Driving Lessons in and around Tooting
Our Pupils Say...
Just passed my test and would recommend Peter to anyone who is looking to drive safely. He makes everything so simple: if there were areas I was struggling with, he would be able to break them down in such a way that I would come away with a new understanding. Even now I still say to myself one of his phrases 'New Road, New Mirrors' when driving! Great personality, very professional, brilliant value - I'd recommend him time and again. Aaron
We're proud to offer tuition across much of South West London...
... including Tooting (SW17) and Colliers Wood (SW19).
The Right Driving School For You? Things To Consider
The Cheapest Option Is Rarely The Best Option
Everyone knows the old saying: 'you get what you pay for'. It's all very well saving a few pounds a week, but if you're not progressing at a decent rate toward being test-ready, then are you really being clever with your money?
Lesson Length - How Much Time Do You Have?
Do check that you are going to be paying 'per hour' rather than 'per lesson' (or that lesson lengths are clearly stated). Anything under an hour is not really going to help you very much. Don't let any significant period of time during which you are not receiving direct instruction be counted as part of your lesson time.
A Suitably Qualified Professional?
The law states that paid driving lessons can only be given by an Approved Driving Instructor (or ADI for short). This qualification is not permanent (there is an expiry date on the licence in your teacher's windscreen); ADIs must keeping passing regular DVSA assessments of their teaching proficiency to stay licensed.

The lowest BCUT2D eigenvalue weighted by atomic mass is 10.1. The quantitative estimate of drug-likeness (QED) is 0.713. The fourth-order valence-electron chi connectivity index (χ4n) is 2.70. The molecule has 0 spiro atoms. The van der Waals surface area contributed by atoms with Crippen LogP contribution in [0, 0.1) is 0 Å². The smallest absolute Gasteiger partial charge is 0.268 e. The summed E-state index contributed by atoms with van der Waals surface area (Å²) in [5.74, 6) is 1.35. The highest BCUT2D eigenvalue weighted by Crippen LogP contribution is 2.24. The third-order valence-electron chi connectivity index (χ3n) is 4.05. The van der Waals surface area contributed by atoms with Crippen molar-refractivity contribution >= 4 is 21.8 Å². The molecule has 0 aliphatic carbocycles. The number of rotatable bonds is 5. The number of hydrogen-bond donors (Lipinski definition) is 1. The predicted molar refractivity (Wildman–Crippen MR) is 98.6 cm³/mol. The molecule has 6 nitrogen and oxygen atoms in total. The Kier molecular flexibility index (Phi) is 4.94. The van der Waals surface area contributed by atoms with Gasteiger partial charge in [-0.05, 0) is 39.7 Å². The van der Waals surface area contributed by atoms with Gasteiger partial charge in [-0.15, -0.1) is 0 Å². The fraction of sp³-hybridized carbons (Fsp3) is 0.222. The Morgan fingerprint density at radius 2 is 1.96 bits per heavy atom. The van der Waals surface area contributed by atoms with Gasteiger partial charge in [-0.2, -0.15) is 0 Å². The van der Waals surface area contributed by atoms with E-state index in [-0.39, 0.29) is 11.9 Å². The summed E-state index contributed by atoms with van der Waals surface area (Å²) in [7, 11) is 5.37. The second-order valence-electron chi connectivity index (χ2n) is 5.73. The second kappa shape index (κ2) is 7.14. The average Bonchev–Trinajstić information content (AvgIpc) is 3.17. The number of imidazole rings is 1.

Is The Car Set Up Correctly?
There should be 'dual control' pedals installed for the instructor to use (another brake and clutch certainly, occasionally another accelerator).
Uncertain how to prepare for your Theory Test? You should be able to ask your teacher.
Is There a Lesson Plan Governing What Goes On?
Exactly what happens from session to session is going to be determined by how well you're doing and your specific needs; no two people learn in exactly the same way. However all your training should be devised to help you develop the neccessary proficiency, as set out in the official syllabus.
What Interval are Your Lessons At?
Above all, your practice should be regular. If it is too far apart then you might not be learning as efficiently as you could. Many driving schools offer intensive courses: we don't, because most people need time to 'process' their time behind the wheel. Our advice is to book a weekly two-hour lesson.
The Driving Lesson that Counts the Most
We're talking about the one just before you take your Practical Test. You need to run through all your manouevres, and get a bit of time on the road to arrive at the test centre as prepared as you can be. Does your driving school make this a priority?